Is Bo Bichette the Dodgers’ solution to moving Mookie Betts off shortstop?

Watch as Los Angeles Dodgers' Mookie Betts is visibly in pain after getting hit by a 98-mph fastball in his left hand.

Oof. The question had to be asked Friday of Los Angeles Dodgers general manager Brandon Gomes: would he consider acquiring Bo Bichette with an eye toward moving Mookie Betts off shortstop and into a more comfortable position?

So, Kevin Barker, my co-host on Blair & Barker, asked it. You should know that one of the reasons so many well-sourced national reporters keep mentioning Bichette’s name in trade rumours is there is chatter that the Toronto Blue Jays and Dodgers kicked the ball around during the off-season, but the Dodgers mentioned Gavin Lux’s name and that’s no shock: Lux has run his course as a Dodger. They’ve offered him to several teams, according to two general managers we’ve spoken to.

You should also know that the question was asked about 48 hours before Dan Altavilla’s 98 m.p.h. fastball fractured Betts’ left hand. Surgery won’t be required, but Betts sounded afterward like someone ready for a prolonged absence.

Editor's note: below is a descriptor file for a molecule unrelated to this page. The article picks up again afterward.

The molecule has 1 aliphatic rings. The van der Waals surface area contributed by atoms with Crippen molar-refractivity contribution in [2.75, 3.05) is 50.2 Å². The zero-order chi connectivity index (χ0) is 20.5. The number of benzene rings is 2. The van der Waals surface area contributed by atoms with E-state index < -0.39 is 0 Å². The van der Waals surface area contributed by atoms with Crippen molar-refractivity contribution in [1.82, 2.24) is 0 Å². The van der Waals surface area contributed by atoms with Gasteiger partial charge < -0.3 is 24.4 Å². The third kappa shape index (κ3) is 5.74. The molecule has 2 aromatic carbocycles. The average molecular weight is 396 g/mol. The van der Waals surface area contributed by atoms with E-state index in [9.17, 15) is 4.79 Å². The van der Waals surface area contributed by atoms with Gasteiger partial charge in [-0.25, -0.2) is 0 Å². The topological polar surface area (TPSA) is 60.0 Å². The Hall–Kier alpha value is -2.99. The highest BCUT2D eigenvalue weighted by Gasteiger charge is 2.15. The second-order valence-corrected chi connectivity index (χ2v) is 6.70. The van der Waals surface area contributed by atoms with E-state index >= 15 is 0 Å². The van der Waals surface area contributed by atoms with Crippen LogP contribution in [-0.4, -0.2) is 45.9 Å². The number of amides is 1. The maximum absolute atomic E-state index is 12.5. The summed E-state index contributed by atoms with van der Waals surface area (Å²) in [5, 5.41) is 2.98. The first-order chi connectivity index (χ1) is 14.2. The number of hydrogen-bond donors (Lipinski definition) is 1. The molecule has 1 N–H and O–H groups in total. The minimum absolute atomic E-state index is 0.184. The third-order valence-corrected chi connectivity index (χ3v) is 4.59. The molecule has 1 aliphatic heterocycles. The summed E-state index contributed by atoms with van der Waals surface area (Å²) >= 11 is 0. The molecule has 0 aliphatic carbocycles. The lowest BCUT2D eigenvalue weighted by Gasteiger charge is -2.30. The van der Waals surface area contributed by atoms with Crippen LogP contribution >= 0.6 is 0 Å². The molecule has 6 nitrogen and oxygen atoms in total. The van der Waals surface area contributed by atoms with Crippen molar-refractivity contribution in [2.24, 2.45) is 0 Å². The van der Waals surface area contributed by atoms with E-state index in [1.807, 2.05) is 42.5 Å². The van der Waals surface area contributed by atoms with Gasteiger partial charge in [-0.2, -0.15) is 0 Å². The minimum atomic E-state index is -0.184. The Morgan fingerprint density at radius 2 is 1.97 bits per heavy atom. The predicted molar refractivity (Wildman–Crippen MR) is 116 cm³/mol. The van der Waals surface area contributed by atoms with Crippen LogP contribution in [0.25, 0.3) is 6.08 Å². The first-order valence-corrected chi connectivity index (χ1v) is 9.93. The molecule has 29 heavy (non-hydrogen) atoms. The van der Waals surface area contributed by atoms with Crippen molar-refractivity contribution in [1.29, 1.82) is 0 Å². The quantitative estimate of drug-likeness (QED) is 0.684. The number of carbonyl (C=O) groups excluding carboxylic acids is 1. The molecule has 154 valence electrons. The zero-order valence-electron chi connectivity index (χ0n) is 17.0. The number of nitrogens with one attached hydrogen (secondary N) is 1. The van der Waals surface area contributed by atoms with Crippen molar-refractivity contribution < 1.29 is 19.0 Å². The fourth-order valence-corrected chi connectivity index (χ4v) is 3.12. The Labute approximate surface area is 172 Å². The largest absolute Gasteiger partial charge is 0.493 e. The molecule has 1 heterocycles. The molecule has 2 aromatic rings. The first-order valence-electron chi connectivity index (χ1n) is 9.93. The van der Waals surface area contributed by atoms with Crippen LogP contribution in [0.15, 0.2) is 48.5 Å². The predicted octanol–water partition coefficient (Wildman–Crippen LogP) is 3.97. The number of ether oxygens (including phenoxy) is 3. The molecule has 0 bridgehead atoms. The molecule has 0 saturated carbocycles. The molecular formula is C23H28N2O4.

Gomes, bless him, managed to answer the question without even mentioning Bichette’s name.

“Watching Mookie from Day 1 to now has been really enjoyable,” Gomes said. “He’s getting off the ball great. He’s getting to a bunch of balls shortstops don’t even get to with just so few reps. He’s just somebody I would not bet against. Elite work ethic. The instincts are amazing and to be honest he just hasn’t had that many games. Hopefully, we keep playing good baseball and getting him out there and being comfortable is the best thing for the Dodgers right now. We’ve been very pleased with how it plays out and we think it will improve. We think he can be an above-average shortstop.”

Yeah …

Betts, a six-time Gold Glover in right field, ranks analytically among the bottom five or six shortstops. He has committed nine errors in 64 games, just behind Elly De La Cruz and O’Neil Cruz.

The Dodgers have an eight-game cushion in the National League West, and they also have Freddie Freeman, Shohei Ohtani and Will Smith. It’s doubtful they’ll panic but remember: they’ve had big stonking leads before (they won the NL West by16 games in 2023) and yet their only World Series win since 1988 game in 2020 with a Covid asterisk. So why not bow to the inevitable and prepare for Betts’ return to his favourite position, second base?